CCMI adds to team of professionals at the Little Cayman Research Centre

January 22, 2021

With a new year and new opportunities on the horizon, the Central Caribbean Marine Institute (CCMI), Cayman’s coral reef research centre based in Little Cayman, is pleased to welcome new staff members in January and February. Hailing from a variety of backgrounds and locations, they will add to the existing team of professionals, infusing skills and knowledge that continues elevating CCMI in the pursuit of becoming a Centre of Scientific Excellence.

“Since 1998, CCMI has strived to become a region leading marine research institute. Part of that process to achieve high level results is bringing the right people onto the team. We are excited to welcome Dr. Terri Seron and Tom Pegram to Little Cayman at this time. Their unique backgrounds and experiences complement those of our current team, and we are ready to work with them to achieve our vision of a world with vibrant oceans and healthy coral reefs,” stated Director of Advancement, Kate Holden.


Dr. Terri Seron, Education Manager

Dr. Terri Seron is an avid scuba diver and divemaster who has studied corals, sea turtles, and bottlenose dolphins, and she has explored coral reefs all around the world. She grew up in Connecticut, USA, and completed her BS degree in Biology at the University of Connecticut. Terri received her PhD from the University of Florida (UF), where she combined molecular biology with Fisheries and Aquatic Sciences. Her pre- and post-doctoral research at UF’s Whitney Lab included cloning and expressing genes from marine organisms, including fluorescent proteins from corals.

As a professor for the past 14 years, Terri established a Natural Sciences Department and developed a science curriculum based on coastal environmental science and biology for Flagler College in St. Augustine, Florida. Dolphin Biology and Shipwreck Ecology in Bermuda are just two examples of courses she created that immersed students in authentic scientific research above and below water. Terri brings her vast experience in scientific research, curriculum development, and teaching to expand and invigorate the marine education programs at CCMI. Her persistent goal in designing and delivering science courses is to encourage the students to think like a scientist by asking questions and seeking data-driven answers. She hopes to inspire all her students to experience the spectacular biodiversity on planet Earth, protect the environment, and bravely do more than they think they can.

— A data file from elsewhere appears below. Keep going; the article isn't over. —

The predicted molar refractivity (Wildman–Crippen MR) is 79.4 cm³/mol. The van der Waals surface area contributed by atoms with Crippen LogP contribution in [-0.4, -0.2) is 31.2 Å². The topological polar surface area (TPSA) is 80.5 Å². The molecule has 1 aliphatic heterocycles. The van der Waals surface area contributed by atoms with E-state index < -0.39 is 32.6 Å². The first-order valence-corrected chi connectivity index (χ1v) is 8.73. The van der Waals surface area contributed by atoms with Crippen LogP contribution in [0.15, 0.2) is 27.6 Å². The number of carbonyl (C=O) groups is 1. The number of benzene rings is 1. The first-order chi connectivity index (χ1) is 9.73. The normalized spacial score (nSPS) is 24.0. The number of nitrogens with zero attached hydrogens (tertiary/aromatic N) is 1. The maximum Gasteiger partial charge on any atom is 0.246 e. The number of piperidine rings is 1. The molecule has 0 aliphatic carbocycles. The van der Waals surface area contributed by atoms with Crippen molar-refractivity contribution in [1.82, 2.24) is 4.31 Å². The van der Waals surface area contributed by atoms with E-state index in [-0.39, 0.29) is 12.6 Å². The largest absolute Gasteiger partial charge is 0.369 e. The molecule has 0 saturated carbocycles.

Tom Pegram, Field Station Manager

As the new Field Station Manager, Tom Pegram brings his background in marine biology, having graduated from Newcastle University in 2009, and a love of scuba diving and the underwater world to the LCRC team. Prior to his arrival in Cayman in 2021, Tom most recently spent a year in Indonesia as a scuba instructor, managed a dive operation on the remote Pacific island of Niue, and worked two years as a marine biologist in the Maldives, where he managed coral restoration projects.

Tom is a self-proclaimed jack of all trades, having worked with anything from monitoring algae and zooplankton for Anglian Water in the UK to photo identification of humpback whales, manta, and turtles. He has volunteered in nightingale surveys and worked in roles that included servicing dive equipment and compressors. His wide range of talents and skills will come in handy at the field station in Little Cayman.

A keen diver and conservationist, Tom spends his time engaging people with the ocean. As a manager and instructor, he has a strong focus on safety and delivering quality work in whatever he does.


Research Manager will arrive in 2021

In addition, CCMI will also welcome a new Research Manager in 2021 to support of the growth of organisation’s research programme, in particular, the newly created Reef Ecology and Evolution Laboratory (REEL) for the LCRC, which was first announced at Festival of Seas 2019 by Dr Goodbody-Gringley, CCMI’s Director of Research. Projects of REEL focus on understanding how ecosystems function in order to maintain biodiversity. Using a combination of large-scale in situ ecological surveys, small-scale laboratory experiments, and molecular ecology, we examine population structure, reproductive ecology, and genetic connectivity on tropical coral reef ecosystems, ranging from shallow inshore reefs to the mesophotic zone. Both theoretical and applied, the research conducted by the REEL group will advance our understanding of how coral reefs and all the organisms that reside there will not only survive, but thrive, under future environmental conditions. The research manager on site will primarily work to ensure REEL projects are delivered while also offering support to other efforts such as the Women In Ocean Science Award programme and work conducted by visiting researchers at the LCRC.

“The addition of Tom, Terri, and a new research manager to CCMI this year will help progress our efforts as we grow the research programme and continue to offer high quality marine science education experiences to students both locally and from abroad,” states Dr. Goodbody-Gringley. “Cultivating a core team of energized professionals helps us focus on our mission of saving coral reefs for the future.”